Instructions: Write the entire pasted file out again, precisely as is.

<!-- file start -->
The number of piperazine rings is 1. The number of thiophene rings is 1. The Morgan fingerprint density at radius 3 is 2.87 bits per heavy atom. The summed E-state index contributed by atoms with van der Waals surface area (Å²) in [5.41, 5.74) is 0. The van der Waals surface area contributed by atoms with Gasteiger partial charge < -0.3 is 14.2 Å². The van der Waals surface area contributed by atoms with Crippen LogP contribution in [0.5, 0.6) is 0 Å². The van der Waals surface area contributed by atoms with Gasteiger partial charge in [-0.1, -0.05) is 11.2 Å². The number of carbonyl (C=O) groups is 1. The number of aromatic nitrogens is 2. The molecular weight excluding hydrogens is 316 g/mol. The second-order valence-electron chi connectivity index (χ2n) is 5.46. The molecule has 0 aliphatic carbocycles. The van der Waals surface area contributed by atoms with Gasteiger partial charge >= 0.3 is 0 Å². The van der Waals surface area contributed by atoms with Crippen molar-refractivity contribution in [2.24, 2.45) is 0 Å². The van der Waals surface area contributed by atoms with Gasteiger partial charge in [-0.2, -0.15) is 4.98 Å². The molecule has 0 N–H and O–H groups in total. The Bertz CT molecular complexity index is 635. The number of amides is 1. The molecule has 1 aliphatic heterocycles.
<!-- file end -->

The number of piperazine rings is 1. The number of thiophene rings is 1. The Morgan fingerprint density at radius 3 is 2.87 bits per heavy atom. The summed E-state index contributed by atoms with van der Waals surface area (Å²) in [5.41, 5.74) is 0. The van der Waals surface area contributed by atoms with Gasteiger partial charge < -0.3 is 14.2 Å². The van der Waals surface area contributed by atoms with Crippen LogP contribution in [0.5, 0.6) is 0 Å². The van der Waals surface area contributed by atoms with Gasteiger partial charge in [-0.1, -0.05) is 11.2 Å². The number of carbonyl (C=O) groups is 1. The number of aromatic nitrogens is 2. The molecular weight excluding hydrogens is 316 g/mol. The second-order valence-electron chi connectivity index (χ2n) is 5.46. The molecule has 0 aliphatic carbocycles. The van der Waals surface area contributed by atoms with Gasteiger partial charge >= 0.3 is 0 Å². The van der Waals surface area contributed by atoms with Crippen molar-refractivity contribution in [2.24, 2.45) is 0 Å². The van der Waals surface area contributed by atoms with Gasteiger partial charge in [-0.2, -0.15) is 4.98 Å². The molecule has 0 N–H and O–H groups in total. The Bertz CT molecular complexity index is 635. The number of amides is 1. The molecule has 1 aliphatic heterocycles.